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Ask A Franciscan: How Can We Forgive Terrorists?

The Lord’s Prayer says, “Forgive us our trespasses as we forgive those who trespass against us.” Another prayer asks, “Lord, help us to forgive perfectly so that we may intercede fervently to you for them without returning evil for evil to anyone.”

Terrorists have openly proclaimed that their God has demanded death to infidels and nonbelievers. They have committed atrocious crimes against innocent humanity. We are involved in a kill-or-be-killed war. How is perfect forgiveness possible?

question. Although forgiveness is one-sided (I decide to forgive) and reconciliation must be mutual (the other person wishes to establish a better relationship), these two concepts are frequently, but mistakenly, identified as the same thing.

I can forgive someone and yet file a domestic violence complaint about that person or seek a restraining order. Forgiving a person is compatible with pursuing legal action for nonpayment of a debt. I can forgive and yet install a car alarm or home security system.

We can be confused about what genuine forgiveness looks like. I have forgiven a person when I wish for her or him whatever God wishes for that person (living as someone made in God’s image and intended to enjoy their God-given freedom). If that’s what I hope for someone, then I have already forgiven that person— though I may be far from reconciling with that individual.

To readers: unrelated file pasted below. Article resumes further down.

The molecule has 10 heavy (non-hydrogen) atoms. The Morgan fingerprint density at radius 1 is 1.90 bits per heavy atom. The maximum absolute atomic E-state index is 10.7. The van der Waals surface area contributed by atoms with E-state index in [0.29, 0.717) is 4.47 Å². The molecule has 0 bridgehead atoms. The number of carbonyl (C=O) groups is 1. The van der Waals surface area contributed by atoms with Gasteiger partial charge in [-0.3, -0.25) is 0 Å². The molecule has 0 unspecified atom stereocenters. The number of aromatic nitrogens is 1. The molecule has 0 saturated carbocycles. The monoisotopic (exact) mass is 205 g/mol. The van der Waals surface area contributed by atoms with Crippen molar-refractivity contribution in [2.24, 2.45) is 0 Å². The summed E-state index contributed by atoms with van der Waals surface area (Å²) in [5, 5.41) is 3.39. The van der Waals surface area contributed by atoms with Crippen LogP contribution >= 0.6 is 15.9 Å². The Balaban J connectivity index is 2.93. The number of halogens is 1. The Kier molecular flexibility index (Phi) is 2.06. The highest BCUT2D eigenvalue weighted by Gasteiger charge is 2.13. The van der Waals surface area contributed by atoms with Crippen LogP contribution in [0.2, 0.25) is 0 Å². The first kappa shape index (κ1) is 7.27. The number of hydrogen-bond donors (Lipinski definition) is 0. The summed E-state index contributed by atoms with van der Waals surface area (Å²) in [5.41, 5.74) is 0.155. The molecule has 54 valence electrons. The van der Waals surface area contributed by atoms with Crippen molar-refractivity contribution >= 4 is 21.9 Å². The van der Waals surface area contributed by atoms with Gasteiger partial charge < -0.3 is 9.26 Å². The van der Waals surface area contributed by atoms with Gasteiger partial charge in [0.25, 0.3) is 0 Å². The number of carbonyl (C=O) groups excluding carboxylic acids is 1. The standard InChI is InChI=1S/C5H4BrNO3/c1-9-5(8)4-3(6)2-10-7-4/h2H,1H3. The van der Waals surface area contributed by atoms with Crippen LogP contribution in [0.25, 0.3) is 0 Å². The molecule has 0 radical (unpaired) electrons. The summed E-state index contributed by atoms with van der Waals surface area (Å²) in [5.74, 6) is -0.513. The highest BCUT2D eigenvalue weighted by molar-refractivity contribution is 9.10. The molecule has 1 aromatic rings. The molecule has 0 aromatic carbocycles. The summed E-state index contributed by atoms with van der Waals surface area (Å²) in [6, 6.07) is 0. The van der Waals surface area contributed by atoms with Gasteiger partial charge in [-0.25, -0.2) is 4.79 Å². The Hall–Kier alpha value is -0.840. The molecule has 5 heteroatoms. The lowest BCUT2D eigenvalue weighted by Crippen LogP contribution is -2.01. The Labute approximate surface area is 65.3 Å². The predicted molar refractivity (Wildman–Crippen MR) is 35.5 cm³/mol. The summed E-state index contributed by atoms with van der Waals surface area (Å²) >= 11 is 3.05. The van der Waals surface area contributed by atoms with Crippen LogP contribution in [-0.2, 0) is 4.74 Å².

People often withhold forgiveness in the hope that their decision will bring the guilty party to his or her senses—and knees. If, however, I follow that strategy and the guilty party apparently dies clueless (as happens very often), what have I gained?

You did not use the terms Muslims or Islam in your question, but currently only extremists who claim to be devout Muslims demand death for infidels—a slogan that Christians have also used in the past.

Truly devout Muslims deny that their religion can be forced on anyone or can justify the taking of innocent human life. Extremists of whatever variety live in a progressively smaller world, psychologically, with an ever-growing list of enemies.

Forgiveness breaks the injury/ retaliation cycle. In doing so, forgiveness is often regarded by other people as foolish, naïve, or simply blind to the facts. St. Paul urged the Romans, “Do not be conquered by evil, but conquer evil with good” (12:21).

Eva Kor, a Holocaust survivor, may have said it best: “I forgive the Nazis, not because they deserve it but because I deserve it.” You can forgive someone and yet have no desire to invite them to share Easter dinner with you. That or a similar gesture would represent reconciliation.

A refusal to forgive may or may not prompt the guilty party to seek forgiveness, but that refusal will certainly impose a high cost on the innocent party, who may resemble a special faucet that dispenses only boiling water.

Jesus was not foolish, naïve, or out of touch with reality when he chose to forgive those responsible for his crucifixion. Neither was St. Stephen, who forgave in advance the people ready to stone him. Many modern-day martyrs have done the same.

My decisions must remain my decisions; I cannot act like a human jukebox—originally pressing B 11 to play the record of a favored song, but now automatically initiating some negative behavior.